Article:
Nosferatu

Ian McMillan
Proper Job Theatre
The Met, Bury

Proper Job's take on the vampire myth takes its title and imagery from Murnau's 1922 classic horror film of the same name, legally ruled as an unauthorised copy of Dracula, but the tale it tells comes from a short episode from Bram Stoker's famous novel.

The novel reveals its terrible events through a series of letters and journal entries; similarly, McMillan's script begins with the Captain's log of the Demeter, the Russian ship that runs aground in Whitby bearing nothing but boxes of earth from Transylvania and a missing crew, according to Stoker. The Captain's log reveals how the crew disappeared, one by one.

The play looks at what happened aboard the ship, starting with the burial of a wrapped body at sea when only the Captain (Brendan Weakliam) and two crew members—superstitious Leishman (Rick Ferguson) and committed Christian Peter (Tim Cunningham)—are left alive, plus the mysterious cargo in the hold.

The Captain is a rational man of science who tries to convince his frightened men that there is a rational explanation for the deaths. Leishman becomes convinced that the Captain is killing them, that he is Nosferatu, and conspires with Peter to kill him, but Peter's religion tells him this is wrong—"thou shalt not kill", he repeats again and again.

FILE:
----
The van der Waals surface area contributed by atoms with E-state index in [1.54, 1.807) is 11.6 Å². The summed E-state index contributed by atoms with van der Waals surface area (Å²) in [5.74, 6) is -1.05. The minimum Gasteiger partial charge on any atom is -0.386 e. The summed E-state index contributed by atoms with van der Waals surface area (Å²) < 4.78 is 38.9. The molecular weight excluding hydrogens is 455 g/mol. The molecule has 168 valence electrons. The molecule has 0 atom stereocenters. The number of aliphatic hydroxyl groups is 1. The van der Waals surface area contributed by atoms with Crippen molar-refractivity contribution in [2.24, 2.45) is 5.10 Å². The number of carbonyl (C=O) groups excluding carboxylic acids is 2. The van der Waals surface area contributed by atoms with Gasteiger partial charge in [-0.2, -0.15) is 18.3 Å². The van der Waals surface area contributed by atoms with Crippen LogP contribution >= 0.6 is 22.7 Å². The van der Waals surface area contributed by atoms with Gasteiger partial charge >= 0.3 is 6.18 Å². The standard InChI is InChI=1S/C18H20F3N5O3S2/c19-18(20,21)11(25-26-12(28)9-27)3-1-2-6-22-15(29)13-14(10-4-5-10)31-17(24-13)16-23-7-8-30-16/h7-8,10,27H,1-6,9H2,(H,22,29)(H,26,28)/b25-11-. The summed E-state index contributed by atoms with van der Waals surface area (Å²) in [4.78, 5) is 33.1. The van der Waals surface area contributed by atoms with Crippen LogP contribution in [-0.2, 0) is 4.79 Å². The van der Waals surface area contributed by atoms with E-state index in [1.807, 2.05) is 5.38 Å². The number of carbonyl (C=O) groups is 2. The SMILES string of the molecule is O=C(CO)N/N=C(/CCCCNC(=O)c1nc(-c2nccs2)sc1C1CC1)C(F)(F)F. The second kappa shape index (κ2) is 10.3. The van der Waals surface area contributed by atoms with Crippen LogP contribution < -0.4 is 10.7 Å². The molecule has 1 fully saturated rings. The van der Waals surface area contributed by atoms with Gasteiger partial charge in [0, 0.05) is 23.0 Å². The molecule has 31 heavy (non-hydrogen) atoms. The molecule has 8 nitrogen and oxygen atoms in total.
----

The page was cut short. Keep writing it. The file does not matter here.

While based on the most famous horror story of all time, very little happens at all in this play. It's a piece about waiting for the morning to come in the last hour before dawn, when the daylight will lift the threat from the evil cargo and will bring them into land.

McMillan's script seems like a series of linked poems, which add some interesting insights and twists to the familiar story and some beautiful imagery (the passengers who miss the train on the station are "wearing disappearing steam"). However some parts of the script still sound like poems and attempts to deliver them as dialogue, rather than poems, sounds false.

The mood of the whole production and of each character, all played at full intensity, is established at the start and never changes, so there is little variety, and any hints at humour in the script are glossed over.

Sarah Beaton's set design is striking with its huge ship's cabin at a steep angle dominating the stage, lit with a great sense of atmosphere by Pete Robinson of dbn. Rod Beale's music runs throughout like a film soundtrack and is extremely effective at maintaining the mood with its combination of recorded music, live playing on stage by cellist Anna Scott—who also sings the Voice of the Sea in a hauntingly beautiful voice, although the words are largely unintelligible—with some vocals from the cast and violin from Cunningham.

There are some impressive elements to the production, but the lack of any action or variety makes it seem a very long eighty minutes. It would be interesting, though, to read the script—or hear McMillan himself read it.

Reviewer: David Chadderton